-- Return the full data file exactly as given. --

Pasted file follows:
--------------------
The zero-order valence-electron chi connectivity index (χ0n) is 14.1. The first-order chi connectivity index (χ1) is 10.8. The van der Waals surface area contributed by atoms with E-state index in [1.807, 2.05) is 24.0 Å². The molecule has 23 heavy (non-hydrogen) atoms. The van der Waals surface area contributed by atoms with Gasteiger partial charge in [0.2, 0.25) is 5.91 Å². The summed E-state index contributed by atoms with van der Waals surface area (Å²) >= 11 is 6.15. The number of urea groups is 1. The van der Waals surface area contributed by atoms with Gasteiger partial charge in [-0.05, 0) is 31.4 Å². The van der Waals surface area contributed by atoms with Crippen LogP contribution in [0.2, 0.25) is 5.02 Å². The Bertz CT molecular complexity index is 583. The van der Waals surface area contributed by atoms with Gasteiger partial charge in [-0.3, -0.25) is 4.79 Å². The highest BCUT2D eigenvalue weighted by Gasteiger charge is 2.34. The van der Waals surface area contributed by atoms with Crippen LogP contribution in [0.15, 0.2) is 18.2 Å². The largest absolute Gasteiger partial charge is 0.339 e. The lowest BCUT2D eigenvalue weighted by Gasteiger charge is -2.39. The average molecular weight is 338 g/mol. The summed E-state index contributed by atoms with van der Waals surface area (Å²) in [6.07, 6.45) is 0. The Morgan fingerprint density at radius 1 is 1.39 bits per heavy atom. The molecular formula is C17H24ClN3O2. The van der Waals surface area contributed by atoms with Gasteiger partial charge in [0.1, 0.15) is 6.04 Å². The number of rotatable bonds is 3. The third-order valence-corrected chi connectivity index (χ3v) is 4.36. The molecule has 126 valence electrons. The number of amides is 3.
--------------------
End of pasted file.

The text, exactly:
The zero-order valence-electron chi connectivity index (χ0n) is 14.1. The first-order chi connectivity index (χ1) is 10.8. The van der Waals surface area contributed by atoms with E-state index in [1.807, 2.05) is 24.0 Å². The molecule has 23 heavy (non-hydrogen) atoms. The van der Waals surface area contributed by atoms with Gasteiger partial charge in [0.2, 0.25) is 5.91 Å². The summed E-state index contributed by atoms with van der Waals surface area (Å²) >= 11 is 6.15. The number of urea groups is 1. The van der Waals surface area contributed by atoms with Gasteiger partial charge in [-0.05, 0) is 31.4 Å². The van der Waals surface area contributed by atoms with Crippen LogP contribution in [0.2, 0.25) is 5.02 Å². The Bertz CT molecular complexity index is 583. The van der Waals surface area contributed by atoms with Gasteiger partial charge in [-0.3, -0.25) is 4.79 Å². The highest BCUT2D eigenvalue weighted by Gasteiger charge is 2.34. The van der Waals surface area contributed by atoms with Crippen LogP contribution in [0.15, 0.2) is 18.2 Å². The largest absolute Gasteiger partial charge is 0.339 e. The lowest BCUT2D eigenvalue weighted by Gasteiger charge is -2.39. The average molecular weight is 338 g/mol. The summed E-state index contributed by atoms with van der Waals surface area (Å²) in [6.07, 6.45) is 0. The Morgan fingerprint density at radius 1 is 1.39 bits per heavy atom. The molecular formula is C17H24ClN3O2. The van der Waals surface area contributed by atoms with Gasteiger partial charge in [0.1, 0.15) is 6.04 Å². The number of rotatable bonds is 3. The third-order valence-corrected chi connectivity index (χ3v) is 4.36. The molecule has 126 valence electrons. The number of amides is 3.